Elsa is straight-up rad and she’s also an awesome designer. Do what she says: make these tacos and top ‘em with crazy amounts of her mom’s salsa.
Here's a mini-challenge. All my life I've heard about how absolutely delicious hummus is. Here's the problem: I'm allergic to sesame seeds (and the tahini). I've looked up recipes and most of them call for a good amount of it so if I just skipped the tahini altogether I'm sure I wouldn't get a satisfying result. Do you know of anything I could use to make a hummus that won't kill me?
I spent 6 weeks in Israel when I was 16 and I learned a lot about hummus while there. First law being, do not ever buy hummus at a grocery store in America, because, well, it’s about as close to the real thing as Jack-In-The-Box is to Pat LaFrieda.
(Which has nothing to do with your question, admittedly - except, okay, to sort of jump off into saying that, you know, you’re not necessarily missing out if all people ever shove your way is Sabra. FWIW, Tribe is a lot closer to the hummus I had everywhere in Israel.)
Tahini gives hummus a looser, smoother texture and a slight smoky flavor. A combination of high-quality olive oil, lemon juice, and a little water will loosen up your hummus, and some smoked sea salt will lend it tahini’s subtle depth. But don’t stop there; use your allergy as motivation to experiment and be creative. Cook white beans, then puree them with a little of their cooking liquid and stir that in to your hummus. Spike it with an obscene amount of roasted garlic. Dust generously with paprika. Roast up some eggplant, scrape out the flesh, and whip the slimy greenish goodness in for a hummus/babaganouj mashup. Top with lentils, roasted red peppers, or as many jalapenos as you can handle.
What would be a good homemade tomato based pasta sauce recipe? I just finished making one with canned tomatoes and it came out watery. It still tasted good, but I wanted it to have the consistency of jarred tomato sauce.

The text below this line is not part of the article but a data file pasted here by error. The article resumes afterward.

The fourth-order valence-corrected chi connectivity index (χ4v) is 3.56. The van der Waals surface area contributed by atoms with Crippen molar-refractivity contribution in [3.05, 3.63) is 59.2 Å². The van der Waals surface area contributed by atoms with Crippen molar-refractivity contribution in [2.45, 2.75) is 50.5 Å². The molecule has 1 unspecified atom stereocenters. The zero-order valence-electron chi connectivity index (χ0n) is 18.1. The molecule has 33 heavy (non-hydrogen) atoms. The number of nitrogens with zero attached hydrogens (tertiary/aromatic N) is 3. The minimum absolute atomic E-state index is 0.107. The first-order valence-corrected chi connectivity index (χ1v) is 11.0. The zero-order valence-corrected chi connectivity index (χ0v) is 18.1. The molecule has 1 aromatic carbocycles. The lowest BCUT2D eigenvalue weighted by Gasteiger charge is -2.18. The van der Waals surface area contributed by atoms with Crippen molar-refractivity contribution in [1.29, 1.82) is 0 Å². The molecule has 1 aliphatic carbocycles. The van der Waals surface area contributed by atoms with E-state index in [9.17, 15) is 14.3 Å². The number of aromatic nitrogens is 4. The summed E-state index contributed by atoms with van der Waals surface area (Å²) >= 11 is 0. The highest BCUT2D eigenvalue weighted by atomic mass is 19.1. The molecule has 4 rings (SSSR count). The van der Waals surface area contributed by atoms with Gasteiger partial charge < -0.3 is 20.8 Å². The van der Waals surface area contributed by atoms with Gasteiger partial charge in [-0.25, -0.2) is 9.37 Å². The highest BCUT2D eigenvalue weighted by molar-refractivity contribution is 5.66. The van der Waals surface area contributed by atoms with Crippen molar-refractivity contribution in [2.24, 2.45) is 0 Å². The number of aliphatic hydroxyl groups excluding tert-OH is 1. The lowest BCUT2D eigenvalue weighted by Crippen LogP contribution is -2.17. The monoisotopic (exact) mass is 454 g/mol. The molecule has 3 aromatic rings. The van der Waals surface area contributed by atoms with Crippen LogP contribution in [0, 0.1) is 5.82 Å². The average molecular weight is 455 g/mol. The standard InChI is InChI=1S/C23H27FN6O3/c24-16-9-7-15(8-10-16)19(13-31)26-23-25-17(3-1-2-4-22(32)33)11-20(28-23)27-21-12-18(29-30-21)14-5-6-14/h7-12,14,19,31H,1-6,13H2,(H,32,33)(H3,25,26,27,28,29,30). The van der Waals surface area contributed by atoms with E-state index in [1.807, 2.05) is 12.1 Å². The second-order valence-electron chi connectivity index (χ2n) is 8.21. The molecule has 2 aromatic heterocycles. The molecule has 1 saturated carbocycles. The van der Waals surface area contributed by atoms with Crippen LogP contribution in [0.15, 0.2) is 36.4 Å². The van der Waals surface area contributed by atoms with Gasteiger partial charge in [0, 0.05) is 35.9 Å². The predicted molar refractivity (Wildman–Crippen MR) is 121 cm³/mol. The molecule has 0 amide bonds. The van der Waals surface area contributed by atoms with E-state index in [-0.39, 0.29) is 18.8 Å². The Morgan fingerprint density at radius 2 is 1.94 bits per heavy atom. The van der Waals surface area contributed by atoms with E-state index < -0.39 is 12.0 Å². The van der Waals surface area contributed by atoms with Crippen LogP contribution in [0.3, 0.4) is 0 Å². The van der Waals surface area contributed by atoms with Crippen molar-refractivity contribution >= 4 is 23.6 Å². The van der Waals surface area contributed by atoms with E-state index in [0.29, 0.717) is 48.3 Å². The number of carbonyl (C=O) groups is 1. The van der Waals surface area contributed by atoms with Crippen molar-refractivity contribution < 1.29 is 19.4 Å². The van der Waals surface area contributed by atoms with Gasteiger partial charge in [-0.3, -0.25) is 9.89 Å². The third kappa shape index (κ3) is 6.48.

For a thicker sauce, cook your tomatoes down longer. Use good-quality canned whole tomatoes - look for actual San Marzano tomatoes from Italy - NOT the San Marzano brand, it’s actually from California. I also like the Pomí chopped tomatoes that come in vacuum boxes. Simmer for at least an hour or two, or all day if you’ve got the time, with a couple tablespoons of olive oil and half an onion (no need to chop) or a few cloves of crushed, but not chopped, garlic. Season with salt and pepper. Cook cook cook until the tomatoes break down and the sauce thickens, and stir occasionally to keep it from burning.
My mom used to make a kale/vegetable soup that she used as superfood for us children (and anyone who came around with a cough) when we were sick. What do you guys cook to cure the common cold (or any other sickness that may pop up)?
Matzoh ball soup in homemade chicken broth, homemade unsweetened apple sauce, and an all-fruit ice pop will cure just about any ailment. And, yes, a hearty, nutrient-rich vegetable soup is the perfect equivalent for vegetarians or vegans.
so far the only good thing I can make for lunch is a grill cheese sandwich and I'm going to college. What can I throw in to make it taste better that won't break the piggy bank?
any one or combination of the following will brighten up that grilled cheese: - fried egg - bacon - proscuitto (any cured meat, really) - fresh tomato in the summer - salt & vinegar potato chips - your favorite pickle (sour, dill, garlic, bread&butter) - arugula, watercress, or any other snappy salad green - grilled veggies (onions, carrots, zucchini, fennel) - dijon mustard - olive tapenade - fresh herbs (thyme, tarragon, rosemary, chives, etc) - avocado
keep in mind that most of these items are pantry staples that will keep in your fridge for weeks and weeks (the exceptions being fresh vegetables and fresh herbs, and cured meats after a point). that means that you can stretch the cost of the ingredients over a couple of lunches, and eventually, experiment beyond grilled cheese sandwiches as you gain confidence (i recommend starting with an omelet stuffed with proscuitto, olive tapenade, and fresh mozzarella, and topped with arugula and fresh basil).
EDIT: adventuresingreen pointed out that I forgot about FRUIT: apples, pears, figs, dates, apricots, etc are also a completely refreshing way to spice up a grilled cheese sandwich. Thanks, adventuresingreen!